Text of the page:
Pursuant to the information received from Mr. Thomas, Deputy Talley dispatched Deputy Jerry Bryan to the grocery store. Upon arrival, Deputy Bryan found Payne lying dead on the floor. Multiple stab or cut wounds were visible on Payne's body. While Deputy Bryan still was at the scene, he received a telephone call from Mr. Thomas at the jail, who advised him, according to Deputy Bryan, to go to a certain house on New Franklin Road to pick up Borden and Cole "right then" or "that night." Deputy Bryan had known Mr. Thomas for over ten years, and knew him to be a truthful person. He testified that he did not wait to get an arrest warrant because of what Mr. Thomas had said. Bryan found Borden and Cole, fully dressed including their shoes, in a bedroom in an automobile parts shed located behind the house where Mr. Thomas had indicated to Deputy Bryan they would be found. Daylight still had not arrived.
Borden and Cole emphasize in their briefs that Mr. Thomas did not specify during his testimony what the officers would find at the grocery store, and did not expressly state that Borden and Cole were fleeing. However, at the time of the arrests the tip received from Mr. Thomas had materialized through on-site investigation into the fact of a dead, human body lying on the floor of the B & D Grocery Store. The known truthfulness and reliability of Mr. Thomas had been reconfirmed by the fact of the homicide. The officers reasonably could not have expected from Mr. Thomas a full disclosure of his conversations with Curtis Claxton because of the attorney-client privilege. The information Mr. Thomas furnished to the officers together with the fact of the homicide were sufficient to give them probable cause to arrest Borden and Cole without a warrant. Vaughn v. State, supra; Morgan v. State, supra; Sanders v. State, supra; State v. Perry, supra.
In Morgan v. State, supra, information concerning Morgan's involvement in a murder became known to the arresting officers through the confession of Jose High during the early morning hours when a magistrate was not available. Fearing that Morgan might flee upon learning of High's arrest, the officers arrested Morgan immediately and without a warrant. We held in Morgan, supra, as we hold in the circumstances of the present case, that the warrantless arrest was authorized under the provision of Code Ann. 27-207 (a), which permits arrest without a warrant where "for other cause there is likely to be failure of justice for want of an officer to issue a warrant." Although the arresting officers may not have had at the time of the arrest any knowledge or reasonably trustworthy information that Borden and Cole were "endeavoring to escape," 1 the trustworthy information they had received from Thomas was adequate to raise reasonable fears that Borden and Cole would flee upon hearing that Claxton had hired an attorney and had turned himself in to the authorities. Morgan v. State, supra. Accordingly, the fact that Borden and Cole were in repose rather than in flight at the time of their arrest is not controlling. Borden and Cole were dressed for flight rather than for sleep, indicating that the reasonable fears of the officers were grounded in fact. Their arrests were legal, and the trial court did not err in so ruling.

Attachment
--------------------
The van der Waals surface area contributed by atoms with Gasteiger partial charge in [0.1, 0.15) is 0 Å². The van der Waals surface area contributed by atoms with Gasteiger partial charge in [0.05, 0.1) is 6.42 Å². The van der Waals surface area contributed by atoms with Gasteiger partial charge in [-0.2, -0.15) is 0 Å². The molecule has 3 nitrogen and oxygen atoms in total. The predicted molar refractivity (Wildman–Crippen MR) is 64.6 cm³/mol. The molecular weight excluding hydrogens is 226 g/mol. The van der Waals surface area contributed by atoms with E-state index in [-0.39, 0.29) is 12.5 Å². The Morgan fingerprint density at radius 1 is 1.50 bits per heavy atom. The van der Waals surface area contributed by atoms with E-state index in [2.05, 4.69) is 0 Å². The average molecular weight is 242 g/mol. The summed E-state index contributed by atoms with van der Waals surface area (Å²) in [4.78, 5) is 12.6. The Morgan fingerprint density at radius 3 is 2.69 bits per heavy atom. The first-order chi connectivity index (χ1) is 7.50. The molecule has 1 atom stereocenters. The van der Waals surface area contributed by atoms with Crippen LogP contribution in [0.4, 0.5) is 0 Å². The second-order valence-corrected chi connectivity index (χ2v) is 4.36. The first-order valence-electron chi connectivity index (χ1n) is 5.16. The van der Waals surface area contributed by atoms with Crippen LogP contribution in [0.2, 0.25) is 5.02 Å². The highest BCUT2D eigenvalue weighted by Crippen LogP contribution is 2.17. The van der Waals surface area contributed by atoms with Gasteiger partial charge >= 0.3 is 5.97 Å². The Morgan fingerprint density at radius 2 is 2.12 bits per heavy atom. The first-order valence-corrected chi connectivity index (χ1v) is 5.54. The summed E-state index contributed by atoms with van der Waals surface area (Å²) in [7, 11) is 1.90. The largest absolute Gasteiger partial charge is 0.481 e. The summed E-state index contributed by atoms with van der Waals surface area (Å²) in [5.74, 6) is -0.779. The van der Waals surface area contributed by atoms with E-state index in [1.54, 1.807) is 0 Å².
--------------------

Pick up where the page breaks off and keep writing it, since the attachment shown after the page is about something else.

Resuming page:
3. Cole next contends that his statement should have been excluded because he was drunk on beer and was under the influence of drugs.
During the Jackson-Denno hearing Cole testified that between the hours of 7:00 and midnight on the night of the robbery-murder he drank two cases of beer, took nine valium tablets, and used about half a bag of marijuana. He testified he had no recollection of being given his rights or of making any statement. On cross-examination, he partially recanted that testimony, swearing that he had drunk only half of the two cases of beer. Lieutenant Harold Chipman testified that he smelled alcohol on Cole's breath, and that Cole's eyes were "somewhat dilated," indicating possibly that he was on drugs. He witnessed Cole's signature on the written statement. He was of the opinion that Cole was not in such a condition that he did not know what he was doing. Deputy Bryan testified that Cole read his own statement of rights and said he understood his rights. He witnessed Cole's signature on the written waiver of rights. Cole admitted during his statement that he understood his rights and that he was not drunk or doped up; that he had drunk only two or three beers, and had not taken any pills, before entering the store.